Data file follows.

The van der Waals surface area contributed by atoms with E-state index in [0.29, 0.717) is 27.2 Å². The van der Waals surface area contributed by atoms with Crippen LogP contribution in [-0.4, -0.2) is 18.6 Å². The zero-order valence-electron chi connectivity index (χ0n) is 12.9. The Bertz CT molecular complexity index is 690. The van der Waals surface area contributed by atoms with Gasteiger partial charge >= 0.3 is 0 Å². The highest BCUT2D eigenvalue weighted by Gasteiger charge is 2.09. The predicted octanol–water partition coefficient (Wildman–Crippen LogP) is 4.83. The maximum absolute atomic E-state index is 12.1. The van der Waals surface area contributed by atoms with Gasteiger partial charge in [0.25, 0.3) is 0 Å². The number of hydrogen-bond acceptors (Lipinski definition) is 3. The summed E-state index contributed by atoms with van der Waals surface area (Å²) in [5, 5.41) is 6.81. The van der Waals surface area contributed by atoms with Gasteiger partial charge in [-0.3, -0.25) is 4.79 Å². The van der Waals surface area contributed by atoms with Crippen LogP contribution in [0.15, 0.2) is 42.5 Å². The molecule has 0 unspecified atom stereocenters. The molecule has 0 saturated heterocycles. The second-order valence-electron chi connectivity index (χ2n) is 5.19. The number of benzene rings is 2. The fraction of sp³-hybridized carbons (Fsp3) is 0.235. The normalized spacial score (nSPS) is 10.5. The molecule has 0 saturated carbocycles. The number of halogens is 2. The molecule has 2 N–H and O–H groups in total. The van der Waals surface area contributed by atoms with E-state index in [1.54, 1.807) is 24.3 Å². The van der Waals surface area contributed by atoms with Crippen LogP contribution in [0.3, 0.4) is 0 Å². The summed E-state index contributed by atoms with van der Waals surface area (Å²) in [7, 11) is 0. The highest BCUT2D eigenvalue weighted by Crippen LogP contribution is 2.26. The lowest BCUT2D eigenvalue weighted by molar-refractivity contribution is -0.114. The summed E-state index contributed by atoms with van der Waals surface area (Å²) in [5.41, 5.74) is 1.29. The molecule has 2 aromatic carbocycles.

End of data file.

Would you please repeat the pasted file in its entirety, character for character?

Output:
The van der Waals surface area contributed by atoms with E-state index in [0.29, 0.717) is 27.2 Å². The van der Waals surface area contributed by atoms with Crippen LogP contribution in [-0.4, -0.2) is 18.6 Å². The zero-order valence-electron chi connectivity index (χ0n) is 12.9. The Bertz CT molecular complexity index is 690. The van der Waals surface area contributed by atoms with Gasteiger partial charge >= 0.3 is 0 Å². The highest BCUT2D eigenvalue weighted by Gasteiger charge is 2.09. The predicted octanol–water partition coefficient (Wildman–Crippen LogP) is 4.83. The maximum absolute atomic E-state index is 12.1. The van der Waals surface area contributed by atoms with Gasteiger partial charge in [0.25, 0.3) is 0 Å². The number of hydrogen-bond acceptors (Lipinski definition) is 3. The summed E-state index contributed by atoms with van der Waals surface area (Å²) in [5, 5.41) is 6.81. The van der Waals surface area contributed by atoms with Gasteiger partial charge in [-0.3, -0.25) is 4.79 Å². The van der Waals surface area contributed by atoms with Crippen LogP contribution in [0.15, 0.2) is 42.5 Å². The molecule has 0 unspecified atom stereocenters. The molecule has 0 saturated heterocycles. The second-order valence-electron chi connectivity index (χ2n) is 5.19. The number of benzene rings is 2. The fraction of sp³-hybridized carbons (Fsp3) is 0.235. The normalized spacial score (nSPS) is 10.5. The molecule has 0 saturated carbocycles. The number of halogens is 2. The molecule has 2 N–H and O–H groups in total. The van der Waals surface area contributed by atoms with E-state index in [1.54, 1.807) is 24.3 Å². The van der Waals surface area contributed by atoms with Crippen LogP contribution in [0.3, 0.4) is 0 Å². The summed E-state index contributed by atoms with van der Waals surface area (Å²) in [7, 11) is 0. The highest BCUT2D eigenvalue weighted by Crippen LogP contribution is 2.26. The lowest BCUT2D eigenvalue weighted by molar-refractivity contribution is -0.114. The summed E-state index contributed by atoms with van der Waals surface area (Å²) in [5.41, 5.74) is 1.29. The molecule has 2 aromatic carbocycles.